From now on, whenever I am having a bad day, I will pray for the Jordans. Their blog begins:
8 yo Hannah has an unknown metabolic disease with multi-system organ issues. She has doctors all over the country. Her brother, Braxton has autism and numerous system issues as well. I have been recently diagnosed with MS. We need all the prayers we can get!
Days in which all members of this family feel well are rare. Each day is a struggle to achieve some kind of normalcy that will allow both parents to work so they can keep insurance and have the money to take the children to specialists in Texas, New York, and Illinois.
They were recently in Chicago for doctors to evaluate their daughter and, hopefully, get a diagnosis. The plan was to return home on Dec. 24. As they were packing to leave, they got a call from the doctor that instructed them to unpack. Hanna needed another test that could not wait. They got two diagnoses. Both rare and scary. And a third possible diagnosis that is equally as scary. The doctors think that the mother and both children may have this third diagnosis, but they didn’t have time to confirm it before the family had to return home so the parents could go back to work.
The Jordans drove through a blizzard and arrived at their home in Tulsa on Dec. 27. Without time to rest completely from their travel, the parents went to work the next morning. Dec. 29, while the parents were at work and the children were with relatives, their home burned down. They were underinsured.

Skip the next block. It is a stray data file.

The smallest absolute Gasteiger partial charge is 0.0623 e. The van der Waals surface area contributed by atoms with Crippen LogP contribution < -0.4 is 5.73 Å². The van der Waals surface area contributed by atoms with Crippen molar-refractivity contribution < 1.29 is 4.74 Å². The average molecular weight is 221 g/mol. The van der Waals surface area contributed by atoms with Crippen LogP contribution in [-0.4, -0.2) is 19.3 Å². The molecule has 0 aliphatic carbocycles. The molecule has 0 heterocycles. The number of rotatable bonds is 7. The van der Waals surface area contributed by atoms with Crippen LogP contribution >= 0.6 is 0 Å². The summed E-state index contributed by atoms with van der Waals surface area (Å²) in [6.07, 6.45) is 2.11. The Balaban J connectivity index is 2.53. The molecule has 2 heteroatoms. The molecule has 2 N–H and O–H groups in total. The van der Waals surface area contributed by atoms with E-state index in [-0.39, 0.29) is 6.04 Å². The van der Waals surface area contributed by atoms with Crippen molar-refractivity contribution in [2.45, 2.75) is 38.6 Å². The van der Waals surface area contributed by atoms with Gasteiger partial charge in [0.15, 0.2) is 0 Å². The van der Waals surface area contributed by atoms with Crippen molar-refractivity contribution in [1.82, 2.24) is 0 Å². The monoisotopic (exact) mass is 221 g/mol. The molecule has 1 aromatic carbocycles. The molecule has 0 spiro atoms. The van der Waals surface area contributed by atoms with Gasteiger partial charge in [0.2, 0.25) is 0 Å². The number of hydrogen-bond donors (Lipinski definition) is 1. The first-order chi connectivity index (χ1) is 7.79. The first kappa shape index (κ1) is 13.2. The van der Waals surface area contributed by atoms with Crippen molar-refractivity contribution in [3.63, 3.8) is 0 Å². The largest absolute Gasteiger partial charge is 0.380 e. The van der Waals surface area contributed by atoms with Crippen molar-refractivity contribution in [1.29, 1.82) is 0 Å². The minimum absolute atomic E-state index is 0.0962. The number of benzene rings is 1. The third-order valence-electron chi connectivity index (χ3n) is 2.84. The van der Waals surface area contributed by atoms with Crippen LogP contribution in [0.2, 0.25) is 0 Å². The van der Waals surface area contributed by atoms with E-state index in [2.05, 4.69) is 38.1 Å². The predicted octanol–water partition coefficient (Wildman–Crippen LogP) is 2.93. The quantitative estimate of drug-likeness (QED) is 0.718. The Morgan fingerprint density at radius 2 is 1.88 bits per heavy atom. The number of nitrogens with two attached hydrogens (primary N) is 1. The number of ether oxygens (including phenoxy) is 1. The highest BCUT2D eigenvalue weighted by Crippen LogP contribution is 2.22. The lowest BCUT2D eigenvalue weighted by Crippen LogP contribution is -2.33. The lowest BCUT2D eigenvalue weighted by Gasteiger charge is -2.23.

I know what the mother goes through with her Multiple Sclerosis because I endure similar symptoms. What I cannot imagine—fear to imagine—is the horror and heartbreak of having all my children suffer such terrible illnesses. As impossible as it is to cope with the children’s illnesses, this “coping” aggravates the mother’s MS. And the father must watch his entire family suffer—unable to change their illnesses. He is a good man with a true love for his family. But he carries a heavy burden financially and emotionally.
Now their home is in ashes. It is unimaginable, unthinkable.
It will take time to replace the critical medical equipment the children depend on. They have nothing but the clothes on their backs. This last devastation will wear heavily on the health and finances of the whole family.
Yet, they face this, too, with their characteristic courage and faith.
So the next time I’m having a really hard day coping with my health, I will think of the Jordans and know that others suffer more than I do. I will pray for them health, blessings, and joy—especially joy.